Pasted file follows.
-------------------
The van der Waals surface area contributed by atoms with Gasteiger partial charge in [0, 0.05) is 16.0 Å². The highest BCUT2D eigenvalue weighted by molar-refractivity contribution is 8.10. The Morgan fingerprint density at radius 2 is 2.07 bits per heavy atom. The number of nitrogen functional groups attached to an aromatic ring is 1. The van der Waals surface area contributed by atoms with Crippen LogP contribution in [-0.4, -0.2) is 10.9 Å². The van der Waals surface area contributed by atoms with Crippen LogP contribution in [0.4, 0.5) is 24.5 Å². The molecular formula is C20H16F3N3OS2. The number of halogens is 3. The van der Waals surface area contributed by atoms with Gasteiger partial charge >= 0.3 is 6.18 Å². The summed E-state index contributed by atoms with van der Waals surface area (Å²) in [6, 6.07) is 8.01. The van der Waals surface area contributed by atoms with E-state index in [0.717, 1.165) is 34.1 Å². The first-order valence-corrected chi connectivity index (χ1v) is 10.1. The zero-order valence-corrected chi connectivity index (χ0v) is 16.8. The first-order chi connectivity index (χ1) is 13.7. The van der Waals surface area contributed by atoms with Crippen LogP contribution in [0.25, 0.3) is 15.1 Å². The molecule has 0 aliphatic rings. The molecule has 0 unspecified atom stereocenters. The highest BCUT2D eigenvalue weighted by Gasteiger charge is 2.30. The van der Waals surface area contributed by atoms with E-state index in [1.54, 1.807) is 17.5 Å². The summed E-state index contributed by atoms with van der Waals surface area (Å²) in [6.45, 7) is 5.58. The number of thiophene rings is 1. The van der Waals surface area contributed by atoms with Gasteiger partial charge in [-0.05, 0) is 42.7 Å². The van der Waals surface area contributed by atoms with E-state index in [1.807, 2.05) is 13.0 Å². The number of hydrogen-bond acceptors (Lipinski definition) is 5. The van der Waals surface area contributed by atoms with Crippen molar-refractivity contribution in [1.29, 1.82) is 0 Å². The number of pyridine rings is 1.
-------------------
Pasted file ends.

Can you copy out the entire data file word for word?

The van der Waals surface area contributed by atoms with Gasteiger partial charge in [0, 0.05) is 16.0 Å². The highest BCUT2D eigenvalue weighted by molar-refractivity contribution is 8.10. The Morgan fingerprint density at radius 2 is 2.07 bits per heavy atom. The number of nitrogen functional groups attached to an aromatic ring is 1. The van der Waals surface area contributed by atoms with Crippen LogP contribution in [-0.4, -0.2) is 10.9 Å². The van der Waals surface area contributed by atoms with Crippen LogP contribution in [0.4, 0.5) is 24.5 Å². The molecular formula is C20H16F3N3OS2. The number of halogens is 3. The van der Waals surface area contributed by atoms with Gasteiger partial charge >= 0.3 is 6.18 Å². The summed E-state index contributed by atoms with van der Waals surface area (Å²) in [6, 6.07) is 8.01. The van der Waals surface area contributed by atoms with E-state index in [0.717, 1.165) is 34.1 Å². The first-order valence-corrected chi connectivity index (χ1v) is 10.1. The zero-order valence-corrected chi connectivity index (χ0v) is 16.8. The first-order chi connectivity index (χ1) is 13.7. The van der Waals surface area contributed by atoms with Crippen LogP contribution in [0.25, 0.3) is 15.1 Å². The molecule has 0 aliphatic rings. The molecule has 0 unspecified atom stereocenters. The highest BCUT2D eigenvalue weighted by Gasteiger charge is 2.30. The van der Waals surface area contributed by atoms with E-state index in [1.54, 1.807) is 17.5 Å². The summed E-state index contributed by atoms with van der Waals surface area (Å²) in [6.45, 7) is 5.58. The number of thiophene rings is 1. The van der Waals surface area contributed by atoms with Gasteiger partial charge in [-0.05, 0) is 42.7 Å². The van der Waals surface area contributed by atoms with E-state index in [1.807, 2.05) is 13.0 Å². The number of hydrogen-bond acceptors (Lipinski definition) is 5. The van der Waals surface area contributed by atoms with Crippen molar-refractivity contribution in [1.29, 1.82) is 0 Å². The number of pyridine rings is 1.